This story includes some of the characters and events from "Settlement" and "Generations Untold" from a different point of view. You don't have to read the other stories for this one to make sense.

Later he asked her if she remembered smiling at him that day. She didn't. He did, though.

* * * * *

He came too soon, their son. Too soon and too sick. Mark prays but he hears nothing in reply. Laine lies down, huddled into the tiniest shape she can make, arms curled around her smaller stomach. She doesn't look at him and tears slide out from beneath her closed eyes to the blanket underneath her.

Jonah is dead. Everything feels dark and empty, like a hollow ringing sound that never ends because there's nothing to stop the echo.

He takes care of Laine for as long as she needs it. They don't talk. When she stops crying and pulls away from him, he leaves.

Mark wanders without paying attention to his direction, days and nights passing in monotonous sequence. Mostly his path goes downhill, because it's easier. Grassy hills pass in front of him in a green-gold blur.

One morning he doesn't get up. He lies on the ground underneath a tree, watching through the leaves as clouds slowly gather, then dissipate. The day passes into night. Staring at the sky, he doesn't see patterns in the stars. Once he believed that God had brought them here but Mark doesn't understand why anymore. He thought God had a plan for him, that the Cylon could make reparations and join the stream of humanity, but now he sees everyone dying and the stream drying up to a barren desert.

He doesn't know what's waiting for him after this body. Before, it was another life, another body. If he abandoned it now, would he be free? Disappear? Suicide is a sin.

He gets up and walks again in no particular direction.

The next morning he smells something rotten. An animal resembling a Picon bear lumbers into view. Mark looks at it, waiting. It yawns, large jaws wide open and long teeth visible, and the smell becomes stronger. Then it shuffles off, leaving him alone.

Two days later Mark arrives at the ocean. He walks into the water and floats on his back, gently moving an arm or leg to stay on the surface. The sky is blue overhead; the sun burns his chest and face.

Eventually he swims back to shore and picks and eats some half-dried berries still clinging to a bush. He waits for night. Sitting on the coast, his hands on his knees, he stares at the dark water. The breeze ruffles his hair; he smells the salt air and feels the chill from it. He thinks about Laine and the others; he knows now that he believed on some level that God had given them a son to help Mark atone for her lost children. Jonah's death means the disappearance of that hope.

During the first real conversation they had Laine told him that he couldn't pay the debt for her loss. He didn't believe it then. He does now. He can't expect God to fix the wrongs the Cylon have committed.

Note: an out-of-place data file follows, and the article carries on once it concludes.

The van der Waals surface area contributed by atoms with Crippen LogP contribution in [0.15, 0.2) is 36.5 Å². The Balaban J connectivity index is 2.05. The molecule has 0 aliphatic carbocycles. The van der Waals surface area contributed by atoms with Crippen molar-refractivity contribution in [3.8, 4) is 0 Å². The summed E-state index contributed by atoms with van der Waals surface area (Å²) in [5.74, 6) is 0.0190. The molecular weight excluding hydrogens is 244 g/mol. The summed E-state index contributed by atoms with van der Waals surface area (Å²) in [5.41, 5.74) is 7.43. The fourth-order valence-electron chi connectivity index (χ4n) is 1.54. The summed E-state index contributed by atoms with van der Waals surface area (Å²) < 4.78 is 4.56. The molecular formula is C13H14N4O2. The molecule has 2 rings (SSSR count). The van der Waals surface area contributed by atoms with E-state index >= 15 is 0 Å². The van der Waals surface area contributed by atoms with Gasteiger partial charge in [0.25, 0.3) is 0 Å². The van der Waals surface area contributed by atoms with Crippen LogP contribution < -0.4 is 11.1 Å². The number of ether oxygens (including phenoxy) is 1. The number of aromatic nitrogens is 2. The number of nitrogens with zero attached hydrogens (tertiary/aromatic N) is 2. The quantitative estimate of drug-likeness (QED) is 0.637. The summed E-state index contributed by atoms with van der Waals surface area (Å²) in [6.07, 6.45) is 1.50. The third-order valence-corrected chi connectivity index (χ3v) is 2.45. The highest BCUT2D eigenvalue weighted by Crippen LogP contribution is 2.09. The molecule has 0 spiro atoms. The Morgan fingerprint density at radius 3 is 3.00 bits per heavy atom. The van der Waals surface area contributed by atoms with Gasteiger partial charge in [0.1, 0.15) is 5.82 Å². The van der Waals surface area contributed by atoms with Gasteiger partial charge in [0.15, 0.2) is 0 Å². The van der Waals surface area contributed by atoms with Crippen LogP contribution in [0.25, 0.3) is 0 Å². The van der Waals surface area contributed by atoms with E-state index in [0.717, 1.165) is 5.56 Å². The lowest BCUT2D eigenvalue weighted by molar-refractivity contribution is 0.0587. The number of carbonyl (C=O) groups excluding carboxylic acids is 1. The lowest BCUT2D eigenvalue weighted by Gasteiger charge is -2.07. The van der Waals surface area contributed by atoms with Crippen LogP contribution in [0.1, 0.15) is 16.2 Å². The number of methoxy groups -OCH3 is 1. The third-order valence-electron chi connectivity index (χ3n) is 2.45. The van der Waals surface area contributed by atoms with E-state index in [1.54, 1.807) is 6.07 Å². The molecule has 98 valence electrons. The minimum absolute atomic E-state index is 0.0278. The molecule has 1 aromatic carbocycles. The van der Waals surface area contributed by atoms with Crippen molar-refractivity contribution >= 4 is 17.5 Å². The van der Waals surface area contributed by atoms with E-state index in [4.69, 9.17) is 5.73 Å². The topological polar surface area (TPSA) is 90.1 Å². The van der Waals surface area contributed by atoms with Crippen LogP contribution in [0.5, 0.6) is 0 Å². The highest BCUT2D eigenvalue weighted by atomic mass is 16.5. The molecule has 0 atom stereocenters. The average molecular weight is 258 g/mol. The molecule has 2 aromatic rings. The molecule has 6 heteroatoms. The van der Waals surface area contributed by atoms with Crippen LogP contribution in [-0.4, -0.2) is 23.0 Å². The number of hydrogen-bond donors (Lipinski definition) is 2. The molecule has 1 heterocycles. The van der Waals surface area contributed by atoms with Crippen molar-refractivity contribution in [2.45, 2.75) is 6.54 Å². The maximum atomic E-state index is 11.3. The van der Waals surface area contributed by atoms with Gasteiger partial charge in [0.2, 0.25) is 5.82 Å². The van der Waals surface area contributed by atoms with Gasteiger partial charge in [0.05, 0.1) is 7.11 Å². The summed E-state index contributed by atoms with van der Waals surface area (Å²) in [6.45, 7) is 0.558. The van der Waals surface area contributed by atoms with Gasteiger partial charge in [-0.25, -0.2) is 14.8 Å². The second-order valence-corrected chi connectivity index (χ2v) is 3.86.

Mark doesn't understand the role this experience plays in his life but it matters to him. A bond exists now, threads binding him to mortality, to the people around him. He thinks that he's not ready to give it up, even though it still hurts, even if he can't see yet beyond death.

The next morning he takes his path inland again. Carrying a small bag of salt and a large bundle of light-colored clay he dug up, he walks slowly toward the place that's now his home.

* * * * *

It's been months since Jonah's death. Mark tries to reform a relationship with Laine but he doesn't know what to say to her. She doesn't pull away from him but there's no real closeness; a barrier exists between them. He takes pleasure in her company and in her occasional smile but he can't find the way to make it into more. He doesn't know the right words.

They're collecting kindling in the middle of the nearby woods with a troop of children from the settlement; the children are supposed to gather wood but they're also playing games and giggling. When Laine organized it, he offered to help.

At a moment when all of the children are in view but not close, Laine tells him, "I've been thinking about us." He looks at her and she continues: "I've been wanting to be with you again--." Laine glances at him and at the nearby children. "You know?"

He understands; and with the children around, she's watching her words. He nods his head.

"Are you interested in the same thing?"

"Yes." Mark starts to move closer to her but she's not finished.

"Great. But it can't be like last time. There are guidelines I was thinking about."

A little boy draws her attention for a moment and she yells, "David, stop chasing your sister and get to work!" with a glare. Mark smiles.

"Well." She looks away for a moment. "Okay, first. I wouldn't like to have more children. It can be hard on a woman my age, in these conditions. And it's just not what I want."

Glancing back at him, she pauses and then goes on. "That means that we can't be intimate just whenever we want. I'll have to count the days to avoid conception."